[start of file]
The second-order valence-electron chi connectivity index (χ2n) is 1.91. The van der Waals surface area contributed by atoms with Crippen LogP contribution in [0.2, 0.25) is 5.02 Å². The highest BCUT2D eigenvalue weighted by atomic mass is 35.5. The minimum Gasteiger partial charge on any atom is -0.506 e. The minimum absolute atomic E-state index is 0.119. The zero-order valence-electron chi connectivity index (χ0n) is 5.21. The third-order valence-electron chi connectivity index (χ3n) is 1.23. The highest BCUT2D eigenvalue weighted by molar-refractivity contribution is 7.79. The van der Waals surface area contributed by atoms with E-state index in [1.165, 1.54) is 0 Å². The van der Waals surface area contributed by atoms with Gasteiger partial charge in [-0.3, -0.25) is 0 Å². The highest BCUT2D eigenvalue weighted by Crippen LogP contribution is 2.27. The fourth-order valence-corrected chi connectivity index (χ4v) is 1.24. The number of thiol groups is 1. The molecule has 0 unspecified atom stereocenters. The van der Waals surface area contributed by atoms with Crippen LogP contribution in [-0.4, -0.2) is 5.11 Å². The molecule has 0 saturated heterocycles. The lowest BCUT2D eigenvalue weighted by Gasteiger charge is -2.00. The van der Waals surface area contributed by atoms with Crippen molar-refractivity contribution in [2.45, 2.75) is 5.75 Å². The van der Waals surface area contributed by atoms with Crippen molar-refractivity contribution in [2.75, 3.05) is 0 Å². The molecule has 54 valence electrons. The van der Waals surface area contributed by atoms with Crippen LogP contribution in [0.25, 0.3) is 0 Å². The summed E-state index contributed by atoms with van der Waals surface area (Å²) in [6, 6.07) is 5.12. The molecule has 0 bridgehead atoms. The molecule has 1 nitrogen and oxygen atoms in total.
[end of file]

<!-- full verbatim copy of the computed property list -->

The second-order valence-electron chi connectivity index (χ2n) is 1.91. The van der Waals surface area contributed by atoms with Crippen LogP contribution in [0.2, 0.25) is 5.02 Å². The highest BCUT2D eigenvalue weighted by atomic mass is 35.5. The minimum Gasteiger partial charge on any atom is -0.506 e. The minimum absolute atomic E-state index is 0.119. The zero-order valence-electron chi connectivity index (χ0n) is 5.21. The third-order valence-electron chi connectivity index (χ3n) is 1.23. The highest BCUT2D eigenvalue weighted by molar-refractivity contribution is 7.79. The van der Waals surface area contributed by atoms with E-state index in [1.165, 1.54) is 0 Å². The van der Waals surface area contributed by atoms with Gasteiger partial charge in [-0.3, -0.25) is 0 Å². The highest BCUT2D eigenvalue weighted by Crippen LogP contribution is 2.27. The fourth-order valence-corrected chi connectivity index (χ4v) is 1.24. The number of thiol groups is 1. The molecule has 0 unspecified atom stereocenters. The van der Waals surface area contributed by atoms with Crippen LogP contribution in [-0.4, -0.2) is 5.11 Å². The molecule has 0 saturated heterocycles. The lowest BCUT2D eigenvalue weighted by Gasteiger charge is -2.00. The van der Waals surface area contributed by atoms with Crippen molar-refractivity contribution in [2.45, 2.75) is 5.75 Å². The van der Waals surface area contributed by atoms with Crippen molar-refractivity contribution in [2.75, 3.05) is 0 Å². The molecule has 54 valence electrons. The van der Waals surface area contributed by atoms with Crippen LogP contribution in [0.25, 0.3) is 0 Å². The summed E-state index contributed by atoms with van der Waals surface area (Å²) in [6, 6.07) is 5.12. The molecule has 0 bridgehead atoms. The molecule has 1 nitrogen and oxygen atoms in total.